The Inside Story from Italian Wine Merchants

Go-to-Wine Tuesday

Frecciarossa 2009 Riesling Gli Orti

What do you think of when you hear “Riesling”? I think of a cold winter’s day in the Alps. I think Alsace and Mosel and of a wine that is floral, with stone fruit undertones and a hint of sweetness. But Riesling comes in many forms, I’ve discovered. What a pleasant surprise it was for me when I came across the Frecciarossa 2009 Riesling Gli Orti, from the Oltrepò Pavese sub-region in the Province of Pavia, Northwestern Lombardy.  I found there was more to this grape then just its peachy floral reputation.

The Oltrepò Pavese DOC is one of the largest regions of wine production in Italy that supplies wines, in particular, for the Milanese metropolis, and at its heart sits Frecciarossa, the estate that made the Riesling that opened my eyes. Dr. Mario Odero acquired the Frecciarossa estate after World War I. Frecciaross grows the grapes for its Gli Orti Riesling at an altitude between 460 and 660 feet in lime and clay soil.  As such, the Gli Orti was definitely a change from what I am used to seeing in a Riesling.

I found this wine unique when compared to its Alsatian and German counterparts.  While definitely floral and aromatic on the nose, the palate expresses almost earthy, vegetal and herbaceous qualities that play off of the pleasant acidity while finishing with bitter almond-like sharpness. Once again, I have found an Italian wine that showcases a grape not native to Italy—and does it beautifully. At $22 per bottle, I’d say this wine makes for a fantastic mid-week selection, in celebration of winter and a hint to what awaits us in spring.

Praising the Unappreciated Wines

Choosing the delicious obscurity

The "obscure" Riesling

After reading Jane’s recent blog post about the wine bar Terroir and its new location in trendy Tribeca, I was eager to give it a try. Not only am I obsessed with Terroir in its original East Village location, but when I heard there was another, even bigger Terroir only minutes down the 4-5-6, I was ecstatic.  Terroir’s “Summer of Riesling,” wherein it’s offering only Riesling for its by-the-glass whites, exemplifies how committed the bar’s owner is to being an advocate for this misinterpreted variety. Riesling is my most favorite white wine of all, but try telling someone who drinks oaky Chardonnay from Napa that they have to order a glass of that “ultra-sweet, boring” white from Germany, and you will see a striking response.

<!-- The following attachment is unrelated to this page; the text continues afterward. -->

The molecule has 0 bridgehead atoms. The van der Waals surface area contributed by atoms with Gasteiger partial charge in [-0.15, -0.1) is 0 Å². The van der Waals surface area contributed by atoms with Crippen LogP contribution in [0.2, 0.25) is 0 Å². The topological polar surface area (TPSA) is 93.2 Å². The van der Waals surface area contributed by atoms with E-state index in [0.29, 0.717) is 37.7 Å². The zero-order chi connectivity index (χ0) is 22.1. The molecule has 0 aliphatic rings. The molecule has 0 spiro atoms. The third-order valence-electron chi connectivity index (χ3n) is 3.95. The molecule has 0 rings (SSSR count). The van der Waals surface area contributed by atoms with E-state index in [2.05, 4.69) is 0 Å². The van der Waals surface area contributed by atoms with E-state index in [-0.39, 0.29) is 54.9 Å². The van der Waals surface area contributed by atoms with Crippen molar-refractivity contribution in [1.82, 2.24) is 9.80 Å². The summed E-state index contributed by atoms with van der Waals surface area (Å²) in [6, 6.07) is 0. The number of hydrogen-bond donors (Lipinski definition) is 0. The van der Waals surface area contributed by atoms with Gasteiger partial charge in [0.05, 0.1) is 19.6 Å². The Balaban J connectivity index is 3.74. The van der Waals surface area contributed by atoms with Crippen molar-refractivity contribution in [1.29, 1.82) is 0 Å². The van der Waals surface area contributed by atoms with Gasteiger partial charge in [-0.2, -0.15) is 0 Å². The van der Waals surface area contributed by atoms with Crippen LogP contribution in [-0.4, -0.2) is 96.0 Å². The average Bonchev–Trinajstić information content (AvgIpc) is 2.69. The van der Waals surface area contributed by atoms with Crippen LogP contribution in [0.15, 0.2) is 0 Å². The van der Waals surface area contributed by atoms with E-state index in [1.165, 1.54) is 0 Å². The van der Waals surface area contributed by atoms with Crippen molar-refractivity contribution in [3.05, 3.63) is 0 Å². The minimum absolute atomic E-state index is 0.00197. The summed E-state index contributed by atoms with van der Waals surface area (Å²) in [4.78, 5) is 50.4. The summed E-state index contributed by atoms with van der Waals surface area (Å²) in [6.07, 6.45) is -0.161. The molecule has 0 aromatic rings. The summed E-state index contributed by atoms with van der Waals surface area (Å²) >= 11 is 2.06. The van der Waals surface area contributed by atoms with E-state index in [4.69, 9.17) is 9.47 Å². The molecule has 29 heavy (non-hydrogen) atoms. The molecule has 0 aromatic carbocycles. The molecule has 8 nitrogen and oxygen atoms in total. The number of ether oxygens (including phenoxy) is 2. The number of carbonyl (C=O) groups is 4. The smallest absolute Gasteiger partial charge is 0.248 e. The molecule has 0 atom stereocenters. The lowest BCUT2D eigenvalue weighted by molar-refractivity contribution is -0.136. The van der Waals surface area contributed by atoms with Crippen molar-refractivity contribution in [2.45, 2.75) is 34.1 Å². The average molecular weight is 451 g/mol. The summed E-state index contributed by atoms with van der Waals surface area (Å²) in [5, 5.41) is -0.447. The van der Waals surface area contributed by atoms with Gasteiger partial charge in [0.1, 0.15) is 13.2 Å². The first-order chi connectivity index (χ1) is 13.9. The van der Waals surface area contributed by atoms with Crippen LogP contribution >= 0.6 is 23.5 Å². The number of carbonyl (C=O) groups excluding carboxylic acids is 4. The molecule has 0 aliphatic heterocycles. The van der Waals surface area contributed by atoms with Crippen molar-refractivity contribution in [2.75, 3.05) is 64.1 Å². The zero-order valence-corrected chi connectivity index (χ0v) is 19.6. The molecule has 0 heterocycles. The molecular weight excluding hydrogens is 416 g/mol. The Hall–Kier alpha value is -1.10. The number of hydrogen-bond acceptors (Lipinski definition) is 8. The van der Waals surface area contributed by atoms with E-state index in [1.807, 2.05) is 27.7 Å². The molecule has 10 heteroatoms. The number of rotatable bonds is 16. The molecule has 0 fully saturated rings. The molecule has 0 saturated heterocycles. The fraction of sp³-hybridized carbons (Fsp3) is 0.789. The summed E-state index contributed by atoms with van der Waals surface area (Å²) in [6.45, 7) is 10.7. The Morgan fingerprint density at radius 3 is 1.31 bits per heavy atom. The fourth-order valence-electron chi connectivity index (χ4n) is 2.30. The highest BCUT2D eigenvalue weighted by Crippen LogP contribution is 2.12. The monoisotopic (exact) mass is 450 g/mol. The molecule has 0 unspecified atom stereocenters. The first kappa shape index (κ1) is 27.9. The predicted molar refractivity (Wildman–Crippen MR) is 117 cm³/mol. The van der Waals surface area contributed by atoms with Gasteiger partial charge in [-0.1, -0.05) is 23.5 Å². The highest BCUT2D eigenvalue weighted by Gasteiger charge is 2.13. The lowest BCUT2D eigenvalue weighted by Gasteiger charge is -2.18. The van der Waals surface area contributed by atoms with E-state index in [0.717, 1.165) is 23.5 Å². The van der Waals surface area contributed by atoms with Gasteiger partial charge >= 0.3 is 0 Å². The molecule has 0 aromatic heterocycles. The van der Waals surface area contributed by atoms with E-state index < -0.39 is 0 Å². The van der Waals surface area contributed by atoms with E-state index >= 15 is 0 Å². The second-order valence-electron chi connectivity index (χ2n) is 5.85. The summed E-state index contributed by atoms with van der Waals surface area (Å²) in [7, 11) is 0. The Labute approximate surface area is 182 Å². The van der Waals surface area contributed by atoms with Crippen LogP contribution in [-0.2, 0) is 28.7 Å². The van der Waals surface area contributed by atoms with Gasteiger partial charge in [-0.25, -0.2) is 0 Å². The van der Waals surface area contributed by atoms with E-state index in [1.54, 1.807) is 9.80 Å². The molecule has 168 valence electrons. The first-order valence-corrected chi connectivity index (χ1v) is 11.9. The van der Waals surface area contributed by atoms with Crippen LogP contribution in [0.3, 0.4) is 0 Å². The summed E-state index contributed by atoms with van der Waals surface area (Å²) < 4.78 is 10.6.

The Rieslings my friends and I tried at Terroir were diverse, unusual and enthralling. Enjoying glasses of the oft maligned Riesling got me thinking about some of the lonely white, Italian grape varieties that get overlooked in the face of their showier cousins. Take Pigato, for example. Grown on terraced vineyards and boasting notes of flowers and a salty minerality, Pigato—one of my favorite obscure varietals—is indigenous to Liguria and is a relative of the more popular Vermentino variety.  Hardly anyone has heard of it, and it’s yummy.

Malvasia, also known as Malvoisie and Malmsey in France and Britain, originates from ancient Greece and produces wines high in alcohol with some residual sugar. Most Malvasia is meant to be drunk within one to five years, although the Prince Alberico Boncompagni Ludovisi, of Fiorano fame, managed to create some superb and shockingly well-aging Malvasia wines. There’s also the late ripening, very vigorous Garganega, which grows in the Soave Classico region and is known for its light aromatics of lemon, almond, spice and appears mostly in blends. Paolo Bea’s Santa Chiara is a great place to try a complex blend, including 20 percent of the Garganega grape.

It’s easy to step into the known. It’s easy to drink that oaky Chardonnay, and there are times that call for the known quantity. However, drinking Terroir’s Rieslings, reflecting on the unsung Italian varietals, delighting in the less appreciated, I also see the beauty in the obscure. They’re new, they’re different and they’re just, well, so cool.